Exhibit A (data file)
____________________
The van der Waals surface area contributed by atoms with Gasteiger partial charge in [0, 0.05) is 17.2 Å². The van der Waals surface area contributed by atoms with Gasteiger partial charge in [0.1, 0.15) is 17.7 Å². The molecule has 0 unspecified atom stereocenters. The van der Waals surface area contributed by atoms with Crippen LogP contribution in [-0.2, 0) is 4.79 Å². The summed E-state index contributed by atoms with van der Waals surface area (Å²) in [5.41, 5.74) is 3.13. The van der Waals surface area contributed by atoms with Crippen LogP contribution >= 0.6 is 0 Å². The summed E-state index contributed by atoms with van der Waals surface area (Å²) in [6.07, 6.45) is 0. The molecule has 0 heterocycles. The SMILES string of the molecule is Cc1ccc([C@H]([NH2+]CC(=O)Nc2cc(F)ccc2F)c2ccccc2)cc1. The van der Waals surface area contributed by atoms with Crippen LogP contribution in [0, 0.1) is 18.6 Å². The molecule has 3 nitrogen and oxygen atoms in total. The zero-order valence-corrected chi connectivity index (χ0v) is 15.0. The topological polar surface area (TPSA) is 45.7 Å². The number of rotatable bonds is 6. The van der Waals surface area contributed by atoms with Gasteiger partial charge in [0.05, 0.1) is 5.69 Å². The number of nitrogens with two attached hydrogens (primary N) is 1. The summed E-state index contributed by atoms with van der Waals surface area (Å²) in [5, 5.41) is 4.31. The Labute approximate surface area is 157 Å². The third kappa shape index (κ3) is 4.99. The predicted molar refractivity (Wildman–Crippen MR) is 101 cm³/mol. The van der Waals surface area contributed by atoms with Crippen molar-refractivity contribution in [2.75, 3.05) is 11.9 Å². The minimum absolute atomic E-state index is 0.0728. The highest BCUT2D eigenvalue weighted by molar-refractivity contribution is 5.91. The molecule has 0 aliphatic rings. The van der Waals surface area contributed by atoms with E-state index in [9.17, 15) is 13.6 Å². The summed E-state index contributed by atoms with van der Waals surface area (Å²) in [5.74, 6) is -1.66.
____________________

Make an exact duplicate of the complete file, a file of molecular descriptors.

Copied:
The van der Waals surface area contributed by atoms with Gasteiger partial charge in [0, 0.05) is 17.2 Å². The van der Waals surface area contributed by atoms with Gasteiger partial charge in [0.1, 0.15) is 17.7 Å². The molecule has 0 unspecified atom stereocenters. The van der Waals surface area contributed by atoms with Crippen LogP contribution in [-0.2, 0) is 4.79 Å². The summed E-state index contributed by atoms with van der Waals surface area (Å²) in [5.41, 5.74) is 3.13. The van der Waals surface area contributed by atoms with Crippen LogP contribution >= 0.6 is 0 Å². The summed E-state index contributed by atoms with van der Waals surface area (Å²) in [6.07, 6.45) is 0. The molecule has 0 heterocycles. The SMILES string of the molecule is Cc1ccc([C@H]([NH2+]CC(=O)Nc2cc(F)ccc2F)c2ccccc2)cc1. The van der Waals surface area contributed by atoms with Crippen LogP contribution in [0, 0.1) is 18.6 Å². The molecule has 3 nitrogen and oxygen atoms in total. The zero-order valence-corrected chi connectivity index (χ0v) is 15.0. The topological polar surface area (TPSA) is 45.7 Å². The number of rotatable bonds is 6. The van der Waals surface area contributed by atoms with Gasteiger partial charge in [0.05, 0.1) is 5.69 Å². The number of nitrogens with two attached hydrogens (primary N) is 1. The summed E-state index contributed by atoms with van der Waals surface area (Å²) in [5, 5.41) is 4.31. The Labute approximate surface area is 157 Å². The third kappa shape index (κ3) is 4.99. The predicted molar refractivity (Wildman–Crippen MR) is 101 cm³/mol. The van der Waals surface area contributed by atoms with Crippen molar-refractivity contribution in [2.75, 3.05) is 11.9 Å². The minimum absolute atomic E-state index is 0.0728. The highest BCUT2D eigenvalue weighted by molar-refractivity contribution is 5.91. The molecule has 0 aliphatic rings. The van der Waals surface area contributed by atoms with E-state index in [9.17, 15) is 13.6 Å². The summed E-state index contributed by atoms with van der Waals surface area (Å²) in [5.74, 6) is -1.66.